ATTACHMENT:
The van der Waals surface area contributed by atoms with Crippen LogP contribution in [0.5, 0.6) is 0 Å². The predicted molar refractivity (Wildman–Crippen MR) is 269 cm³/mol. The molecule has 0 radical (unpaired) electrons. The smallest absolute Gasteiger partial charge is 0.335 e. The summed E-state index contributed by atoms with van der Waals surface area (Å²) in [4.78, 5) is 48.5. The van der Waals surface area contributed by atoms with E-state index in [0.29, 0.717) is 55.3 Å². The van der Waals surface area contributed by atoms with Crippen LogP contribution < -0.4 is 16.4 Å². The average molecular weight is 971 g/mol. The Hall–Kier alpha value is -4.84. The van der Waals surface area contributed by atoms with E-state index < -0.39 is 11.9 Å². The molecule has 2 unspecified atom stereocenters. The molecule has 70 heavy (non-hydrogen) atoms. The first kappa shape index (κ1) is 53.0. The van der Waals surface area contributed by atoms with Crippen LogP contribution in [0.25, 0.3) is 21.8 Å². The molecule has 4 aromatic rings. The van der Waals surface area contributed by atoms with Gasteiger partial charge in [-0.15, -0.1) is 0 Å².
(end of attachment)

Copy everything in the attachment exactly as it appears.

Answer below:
The van der Waals surface area contributed by atoms with Crippen LogP contribution in [0.5, 0.6) is 0 Å². The predicted molar refractivity (Wildman–Crippen MR) is 269 cm³/mol. The molecule has 0 radical (unpaired) electrons. The smallest absolute Gasteiger partial charge is 0.335 e. The summed E-state index contributed by atoms with van der Waals surface area (Å²) in [4.78, 5) is 48.5. The van der Waals surface area contributed by atoms with E-state index in [0.29, 0.717) is 55.3 Å². The van der Waals surface area contributed by atoms with Crippen LogP contribution < -0.4 is 16.4 Å². The average molecular weight is 971 g/mol. The Hall–Kier alpha value is -4.84. The van der Waals surface area contributed by atoms with E-state index < -0.39 is 11.9 Å². The molecule has 2 unspecified atom stereocenters. The molecule has 70 heavy (non-hydrogen) atoms. The first kappa shape index (κ1) is 53.0. The van der Waals surface area contributed by atoms with Crippen LogP contribution in [0.25, 0.3) is 21.8 Å². The molecule has 4 aromatic rings. The van der Waals surface area contributed by atoms with Gasteiger partial charge in [-0.15, -0.1) is 0 Å².